World in Brief

Times Higher Education, March 27, 2014 | Go to article overview

World in Brief


Australia

'Poor standards' a fiction

There is no evidence that some Australian universities are softer markers or have lower academic standards than others, a study has found. The four-year "Office for Learning and Teaching" project, led by Kerri-Lee Krause, pro vice-chancellor (education) and professor of higher education at the University of Western Sydney, analysed 11 universities and found no patterns in assessment outcomes and learning standards across institutions or disciplines, The Australian reported. Professor Krause said that there was greater commonality of views on threshold standards and whether an assessment task was a pass or fail than there was on assessment inputs (criteria, tasks and guidelines). She said that she hoped the pilot would prove to be a "validated robust approach for assuring subject achievement standards" that could be easily implemented more widely.

India

Women obliged to stay indoors

An Indian university locked female students in their dorms during a religious festival to prevent them causing a "nuisance". Officials at Punjabi University locked the entrances to all six girls' hostels on Holi, the festival of colours, banning students from leaving the buildings. Female students told The Times of India that entrances remained closed for almost the entire day. They also alleged that security guards lashed out at some of them after they found colours smeared on their faces, indicating that they had taken part in festivities. The step was taken "keeping in mind security of girl students and to prevent any kind of nuisance on the campus", said K. S. Dhillon, dean of students' welfare. "Misbehaviour with girls could have led to quarrels and clashes," he added.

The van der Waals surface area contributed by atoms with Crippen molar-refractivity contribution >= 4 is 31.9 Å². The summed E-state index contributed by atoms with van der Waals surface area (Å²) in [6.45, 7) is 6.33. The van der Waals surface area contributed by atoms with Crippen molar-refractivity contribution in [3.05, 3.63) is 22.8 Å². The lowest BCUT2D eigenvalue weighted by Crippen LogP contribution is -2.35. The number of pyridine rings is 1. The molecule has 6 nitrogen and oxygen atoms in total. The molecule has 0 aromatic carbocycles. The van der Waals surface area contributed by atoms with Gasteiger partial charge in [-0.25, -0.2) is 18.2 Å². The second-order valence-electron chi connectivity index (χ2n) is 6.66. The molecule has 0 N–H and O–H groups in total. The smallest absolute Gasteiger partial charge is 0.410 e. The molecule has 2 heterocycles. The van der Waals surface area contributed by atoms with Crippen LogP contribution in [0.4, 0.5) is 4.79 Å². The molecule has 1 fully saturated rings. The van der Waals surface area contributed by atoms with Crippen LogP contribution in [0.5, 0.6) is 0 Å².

United States

Beat the clock, and beat the fees

A US university is offering free tuition to students in their final semester if they can finish their degrees in four years. The University of Baltimore's policy could boost its flagging graduation rates and reduce student debt loads. The "Finish4Free" plan will be offered to first-year students starting in autumn 2014 when they reach their final year, The Baltimore Sun reported. …

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